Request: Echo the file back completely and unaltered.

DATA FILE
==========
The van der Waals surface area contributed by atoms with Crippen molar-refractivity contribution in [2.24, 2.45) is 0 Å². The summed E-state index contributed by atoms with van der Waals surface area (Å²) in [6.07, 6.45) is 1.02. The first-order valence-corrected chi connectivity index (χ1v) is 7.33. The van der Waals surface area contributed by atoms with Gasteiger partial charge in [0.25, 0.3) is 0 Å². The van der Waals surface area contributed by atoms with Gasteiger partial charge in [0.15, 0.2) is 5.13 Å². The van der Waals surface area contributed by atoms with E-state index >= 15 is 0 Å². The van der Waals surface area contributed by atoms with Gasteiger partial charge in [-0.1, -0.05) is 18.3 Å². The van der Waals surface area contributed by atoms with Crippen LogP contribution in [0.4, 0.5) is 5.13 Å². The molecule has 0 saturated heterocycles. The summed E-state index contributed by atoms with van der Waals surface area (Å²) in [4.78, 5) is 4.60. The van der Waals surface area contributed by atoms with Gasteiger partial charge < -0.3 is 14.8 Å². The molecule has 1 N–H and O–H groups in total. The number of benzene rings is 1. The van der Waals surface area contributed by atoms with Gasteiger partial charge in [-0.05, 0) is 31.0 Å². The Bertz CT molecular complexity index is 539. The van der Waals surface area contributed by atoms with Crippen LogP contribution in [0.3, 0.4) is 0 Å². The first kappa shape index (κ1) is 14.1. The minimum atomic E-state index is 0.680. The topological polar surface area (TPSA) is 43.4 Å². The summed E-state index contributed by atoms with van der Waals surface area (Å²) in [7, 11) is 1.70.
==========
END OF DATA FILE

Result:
The van der Waals surface area contributed by atoms with Crippen molar-refractivity contribution in [2.24, 2.45) is 0 Å². The summed E-state index contributed by atoms with van der Waals surface area (Å²) in [6.07, 6.45) is 1.02. The first-order valence-corrected chi connectivity index (χ1v) is 7.33. The van der Waals surface area contributed by atoms with Gasteiger partial charge in [0.25, 0.3) is 0 Å². The van der Waals surface area contributed by atoms with Gasteiger partial charge in [0.15, 0.2) is 5.13 Å². The van der Waals surface area contributed by atoms with E-state index >= 15 is 0 Å². The van der Waals surface area contributed by atoms with Gasteiger partial charge in [-0.1, -0.05) is 18.3 Å². The van der Waals surface area contributed by atoms with Crippen LogP contribution in [0.4, 0.5) is 5.13 Å². The molecule has 0 saturated heterocycles. The summed E-state index contributed by atoms with van der Waals surface area (Å²) in [4.78, 5) is 4.60. The van der Waals surface area contributed by atoms with Gasteiger partial charge < -0.3 is 14.8 Å². The molecule has 1 N–H and O–H groups in total. The number of benzene rings is 1. The van der Waals surface area contributed by atoms with Gasteiger partial charge in [-0.05, 0) is 31.0 Å². The Bertz CT molecular complexity index is 539. The van der Waals surface area contributed by atoms with Crippen LogP contribution in [0.3, 0.4) is 0 Å². The first kappa shape index (κ1) is 14.1. The minimum atomic E-state index is 0.680. The topological polar surface area (TPSA) is 43.4 Å². The summed E-state index contributed by atoms with van der Waals surface area (Å²) in [7, 11) is 1.70.